December 19, 2017

, , , , , , , ,   |  

Catch It at the Comic Shop December 20th, 2017

Welcome to Catch it at the Comic Shop, where the Panel Patter team looks at what's coming out at your favorite store or digital device this week. Each one of us that participates picks up to five items due out this week, with a little bit about why we like them. (NOTE: We use solicitation material for this, so if we miss creators, please talk to your publisher!) Sometimes we might only have a few items to share, other weeks, keeping it to five will make for hard choices. Here's what the team wanted to highlight for the 20th of December...

Rob's Picks:

Assassinistas #1 by Tini Howard and Gilbert Hernandez, published by IDW. 
Tina Howard writes great women. Gilbert Hernandez writes and draws great women. The story features a mother who's also a bounty hunter that spent her son's college tuition on gear. Really, I shouldn't have to say a word more. Absolutely cannot wait to read this.



Made Men #4 by Paul Tobin and Arjuna Susini, published by Oni Press.
This romp that mixes Frankenstein lore with dirty cops and other noir tropes is one of my favorites of the year, and I don't expect that to change with the latest issue. If you haven't grabbed this one yet, go get the other three issues so you can catch up!

Quantum & Woody #1 by Daniel Kibblesmith and Kano, published by Valiant Entertainment.
Here we go again! This series gets restarted (again), and I can't quite tell if it's a "pick up where we left off" or "clean slate." Normally, I'd be leery of this, but I love these two characters, dysfunctional adoptive brothers who have to work together whether they like it or not. Kano's a great artist for Valiant work, and I'm sure if nothing else, it will be really slick to look at. Hopefully, the humor of the other series will remain.

James' Picks:


Black Hammer Vol. 2 TP by Jeff Lemire, Dean Ormston, David Rubin and Dave Stewart.
Black Hammer is a book you should be reading, and now that vol. 2 is out in trade form, there's no excuse not to catch up. It's a great story about superheroes stranded in a weird town they can't leave, and an exploration of sadness and regret that Jeff Lemire does so well. Great art from Dean Ormston and David Rubin - this one is really worth a look.



Marvel Two-In-One #1 by Chip Zdarsky and Jim Cheung, published by Marvel Comics.
I wasn't familiar with the classic Marvel two-in-one, but this issue seems like it's the first step on the return to the real Fantastic Four. That's where I hope and assume this is going. I love the Fantastic Four so much (done well, at least), and I look forward to a return to prominence for Marvel's First Family. And this looks like a fun start to that return, from the always entertaining Chip Zdarsky and Jim Cheung, a talented artist for action packed superhero storytelling.



X-Men: Grand Design #1 by Ed Piskor, published by Marvel Comics.
Ed Piskor is doing something really ambitious and interesting here. He's attempting to boil down years of X-Men history into a cohesive narrative over the course of six issues. I've enjoyed his Hip Hop Family Tree, and this just seems like something special and offbeat that I wouldn't want to miss.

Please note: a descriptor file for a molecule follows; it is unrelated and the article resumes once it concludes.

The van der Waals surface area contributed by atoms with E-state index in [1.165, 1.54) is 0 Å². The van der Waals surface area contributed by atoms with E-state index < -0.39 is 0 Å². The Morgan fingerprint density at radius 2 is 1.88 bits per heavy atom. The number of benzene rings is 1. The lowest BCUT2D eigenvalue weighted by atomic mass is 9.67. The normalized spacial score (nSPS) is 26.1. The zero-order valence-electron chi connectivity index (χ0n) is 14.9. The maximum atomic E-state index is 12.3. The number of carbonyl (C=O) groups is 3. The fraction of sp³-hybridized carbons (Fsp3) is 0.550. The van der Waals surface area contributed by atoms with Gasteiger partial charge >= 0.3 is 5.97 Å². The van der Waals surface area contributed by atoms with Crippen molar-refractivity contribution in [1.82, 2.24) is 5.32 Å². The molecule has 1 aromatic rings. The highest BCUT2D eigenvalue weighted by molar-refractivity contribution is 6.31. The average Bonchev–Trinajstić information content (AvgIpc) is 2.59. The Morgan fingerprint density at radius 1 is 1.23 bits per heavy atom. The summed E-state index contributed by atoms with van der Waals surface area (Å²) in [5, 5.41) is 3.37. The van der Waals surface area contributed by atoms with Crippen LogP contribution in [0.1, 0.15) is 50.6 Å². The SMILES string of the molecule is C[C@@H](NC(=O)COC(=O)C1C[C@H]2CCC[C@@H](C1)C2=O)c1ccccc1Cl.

Ninja-K #2 by Christos Gage, Tomas Giorello and Diego Rodriguez.
I'm not a huge Valiant person necessarily, but I do pick up their books from time to time. Ninjak is a cool character, and this book is off to a fun start, as it explores that Ninjak is actually Ninja-K, and there have been a whole line of earlier Ninjas (A through J), and this looks like a book that will explore that history and legacy. The first issue was tremendous fun, so I'm excited to see more.


Mike's Picks:




Dark Nights: Metal # 4 by Scott Snyder and Greg Capullo, published by DC Comics

Metal is the type of book that reminds you why comics remain vital as a serial publishing model. I’m sure this will read great as a trade, but there is something special about the month-to-month anticipation this type of story provides. The fact that the series is a gigantic payoff for anyone who has been reading Batman for the past ten years makes this read all that more fulfilling.



Marvel Two In One # 1 by Chip Zdarsky and Jim Cheung, published by Marvel Comics
Before any news of Disney’s Fox purchase, I think most of us knew Marvel would work its way back around to the Fantastic Four, the quintessential Marvel series that has endured a publishing hiatus since 2015, the first time the series remained absent from the racks for any significant period of time in 56 year. This is an “about time” moment. The fact that Marvel seems committed to the relaunch by assigning a stellar creative team softens the acrimony with FF fans that has built for the past two years ever slow slightly. 



The Wicked Righteous by Terry Mayo, Lucas Romero, and Chris Hall, published by Alterna Comics
Pairing post-apocalyptic wasteland motifs with religious satire is the most original concept, but this series from Alterna Comics pulls off the dynamic by grounding the series in a world that all-too-closely resembles our own, or what our own could become. To top it off, Mayo and crew ape the familiar feel of 80s adventure movies like Goonies and Stand by Me, as well as the equally nostalgic Stranger Things.



Night Business by Benjamin Marra
I’ve never read Ben Marra’s Night Business, the original series that put him on the proverbial industry map. However, I’ve been a big fan of his “All Time Comics” line that launched earlier this year. Marra’s art style, a hyperbolic pastiche of 70s and 80s Marvel Comics through the lens of underground comix, seems remarkably appropriate for a gritty story about 80s urban culture and decay.